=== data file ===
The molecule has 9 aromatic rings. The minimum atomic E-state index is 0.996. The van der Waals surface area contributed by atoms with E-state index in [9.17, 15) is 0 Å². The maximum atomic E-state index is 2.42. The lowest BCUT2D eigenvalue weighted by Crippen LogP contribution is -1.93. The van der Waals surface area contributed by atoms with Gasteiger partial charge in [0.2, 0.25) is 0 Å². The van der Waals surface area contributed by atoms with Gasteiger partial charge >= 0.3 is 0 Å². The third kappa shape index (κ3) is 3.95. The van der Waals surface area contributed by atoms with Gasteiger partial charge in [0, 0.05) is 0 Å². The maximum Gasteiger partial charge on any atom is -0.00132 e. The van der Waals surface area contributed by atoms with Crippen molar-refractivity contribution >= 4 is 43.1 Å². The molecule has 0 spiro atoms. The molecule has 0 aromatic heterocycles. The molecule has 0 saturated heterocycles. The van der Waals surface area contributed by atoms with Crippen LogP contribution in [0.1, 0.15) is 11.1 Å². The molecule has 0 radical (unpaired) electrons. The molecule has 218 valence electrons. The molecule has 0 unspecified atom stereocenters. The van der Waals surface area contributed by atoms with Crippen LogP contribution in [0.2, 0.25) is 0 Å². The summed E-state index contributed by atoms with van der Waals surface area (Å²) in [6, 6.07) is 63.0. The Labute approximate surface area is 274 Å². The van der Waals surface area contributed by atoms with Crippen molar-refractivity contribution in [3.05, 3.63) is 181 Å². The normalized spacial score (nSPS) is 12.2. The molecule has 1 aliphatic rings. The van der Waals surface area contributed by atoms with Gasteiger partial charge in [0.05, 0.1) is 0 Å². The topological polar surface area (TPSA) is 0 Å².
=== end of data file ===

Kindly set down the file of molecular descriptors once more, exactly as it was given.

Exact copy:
The molecule has 9 aromatic rings. The minimum atomic E-state index is 0.996. The van der Waals surface area contributed by atoms with E-state index in [9.17, 15) is 0 Å². The maximum atomic E-state index is 2.42. The lowest BCUT2D eigenvalue weighted by Crippen LogP contribution is -1.93. The van der Waals surface area contributed by atoms with Gasteiger partial charge in [0.2, 0.25) is 0 Å². The van der Waals surface area contributed by atoms with Gasteiger partial charge >= 0.3 is 0 Å². The third kappa shape index (κ3) is 3.95. The van der Waals surface area contributed by atoms with Gasteiger partial charge in [0, 0.05) is 0 Å². The maximum Gasteiger partial charge on any atom is -0.00132 e. The van der Waals surface area contributed by atoms with Crippen molar-refractivity contribution >= 4 is 43.1 Å². The molecule has 0 spiro atoms. The molecule has 0 aromatic heterocycles. The molecule has 0 saturated heterocycles. The van der Waals surface area contributed by atoms with Crippen LogP contribution in [0.1, 0.15) is 11.1 Å². The molecule has 0 radical (unpaired) electrons. The molecule has 218 valence electrons. The molecule has 0 unspecified atom stereocenters. The van der Waals surface area contributed by atoms with Crippen LogP contribution in [0.2, 0.25) is 0 Å². The summed E-state index contributed by atoms with van der Waals surface area (Å²) in [6, 6.07) is 63.0. The Labute approximate surface area is 274 Å². The van der Waals surface area contributed by atoms with Crippen molar-refractivity contribution in [3.05, 3.63) is 181 Å². The normalized spacial score (nSPS) is 12.2. The molecule has 1 aliphatic rings. The van der Waals surface area contributed by atoms with Gasteiger partial charge in [0.05, 0.1) is 0 Å². The topological polar surface area (TPSA) is 0 Å².